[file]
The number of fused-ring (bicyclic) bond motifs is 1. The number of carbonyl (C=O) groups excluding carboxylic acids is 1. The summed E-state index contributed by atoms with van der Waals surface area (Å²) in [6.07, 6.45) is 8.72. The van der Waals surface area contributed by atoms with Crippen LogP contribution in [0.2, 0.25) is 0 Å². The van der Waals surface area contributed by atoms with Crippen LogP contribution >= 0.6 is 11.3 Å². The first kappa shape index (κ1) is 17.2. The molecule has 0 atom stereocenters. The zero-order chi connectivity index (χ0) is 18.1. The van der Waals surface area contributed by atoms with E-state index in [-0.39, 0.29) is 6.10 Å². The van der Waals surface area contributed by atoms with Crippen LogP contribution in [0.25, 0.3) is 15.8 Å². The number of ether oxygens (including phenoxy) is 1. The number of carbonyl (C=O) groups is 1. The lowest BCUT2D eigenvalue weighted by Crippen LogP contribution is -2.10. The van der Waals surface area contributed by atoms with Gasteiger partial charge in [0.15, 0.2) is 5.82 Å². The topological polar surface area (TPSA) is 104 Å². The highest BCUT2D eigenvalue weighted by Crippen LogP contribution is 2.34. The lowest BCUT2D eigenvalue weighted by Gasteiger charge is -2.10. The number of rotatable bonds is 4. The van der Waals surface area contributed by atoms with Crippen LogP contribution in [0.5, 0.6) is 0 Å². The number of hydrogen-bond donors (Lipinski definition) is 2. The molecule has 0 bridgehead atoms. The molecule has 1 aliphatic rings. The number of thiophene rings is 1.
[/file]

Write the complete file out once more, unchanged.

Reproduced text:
The number of fused-ring (bicyclic) bond motifs is 1. The number of carbonyl (C=O) groups excluding carboxylic acids is 1. The summed E-state index contributed by atoms with van der Waals surface area (Å²) in [6.07, 6.45) is 8.72. The van der Waals surface area contributed by atoms with Crippen LogP contribution in [0.2, 0.25) is 0 Å². The van der Waals surface area contributed by atoms with Crippen LogP contribution >= 0.6 is 11.3 Å². The first kappa shape index (κ1) is 17.2. The molecule has 0 atom stereocenters. The zero-order chi connectivity index (χ0) is 18.1. The van der Waals surface area contributed by atoms with E-state index in [-0.39, 0.29) is 6.10 Å². The van der Waals surface area contributed by atoms with Crippen LogP contribution in [0.25, 0.3) is 15.8 Å². The number of ether oxygens (including phenoxy) is 1. The number of carbonyl (C=O) groups is 1. The lowest BCUT2D eigenvalue weighted by Crippen LogP contribution is -2.10. The van der Waals surface area contributed by atoms with Gasteiger partial charge in [0.15, 0.2) is 5.82 Å². The topological polar surface area (TPSA) is 104 Å². The highest BCUT2D eigenvalue weighted by Crippen LogP contribution is 2.34. The lowest BCUT2D eigenvalue weighted by Gasteiger charge is -2.10. The number of rotatable bonds is 4. The van der Waals surface area contributed by atoms with Crippen LogP contribution in [0.5, 0.6) is 0 Å². The number of hydrogen-bond donors (Lipinski definition) is 2. The molecule has 0 bridgehead atoms. The molecule has 1 aliphatic rings. The number of thiophene rings is 1.